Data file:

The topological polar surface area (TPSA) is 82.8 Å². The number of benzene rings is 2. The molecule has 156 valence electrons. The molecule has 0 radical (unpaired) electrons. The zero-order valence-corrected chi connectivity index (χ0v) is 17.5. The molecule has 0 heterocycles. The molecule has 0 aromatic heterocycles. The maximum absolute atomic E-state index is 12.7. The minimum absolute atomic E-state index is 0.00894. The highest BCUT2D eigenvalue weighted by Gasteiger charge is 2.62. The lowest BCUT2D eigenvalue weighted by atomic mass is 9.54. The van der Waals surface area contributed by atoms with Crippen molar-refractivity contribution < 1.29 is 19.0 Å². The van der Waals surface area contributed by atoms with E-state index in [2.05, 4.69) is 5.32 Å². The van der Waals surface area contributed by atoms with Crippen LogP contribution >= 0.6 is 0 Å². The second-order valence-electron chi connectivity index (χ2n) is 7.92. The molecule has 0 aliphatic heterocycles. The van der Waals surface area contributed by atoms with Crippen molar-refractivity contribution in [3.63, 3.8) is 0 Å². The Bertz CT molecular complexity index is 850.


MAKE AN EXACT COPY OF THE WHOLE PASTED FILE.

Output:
The topological polar surface area (TPSA) is 82.8 Å². The number of benzene rings is 2. The molecule has 156 valence electrons. The molecule has 0 radical (unpaired) electrons. The zero-order valence-corrected chi connectivity index (χ0v) is 17.5. The molecule has 0 heterocycles. The molecule has 0 aromatic heterocycles. The maximum absolute atomic E-state index is 12.7. The minimum absolute atomic E-state index is 0.00894. The highest BCUT2D eigenvalue weighted by Gasteiger charge is 2.62. The lowest BCUT2D eigenvalue weighted by atomic mass is 9.54. The van der Waals surface area contributed by atoms with Crippen molar-refractivity contribution < 1.29 is 19.0 Å². The van der Waals surface area contributed by atoms with E-state index in [2.05, 4.69) is 5.32 Å². The van der Waals surface area contributed by atoms with Crippen LogP contribution >= 0.6 is 0 Å². The second-order valence-electron chi connectivity index (χ2n) is 7.92. The molecule has 0 aliphatic heterocycles. The van der Waals surface area contributed by atoms with Crippen molar-refractivity contribution in [3.63, 3.8) is 0 Å². The Bertz CT molecular complexity index is 850.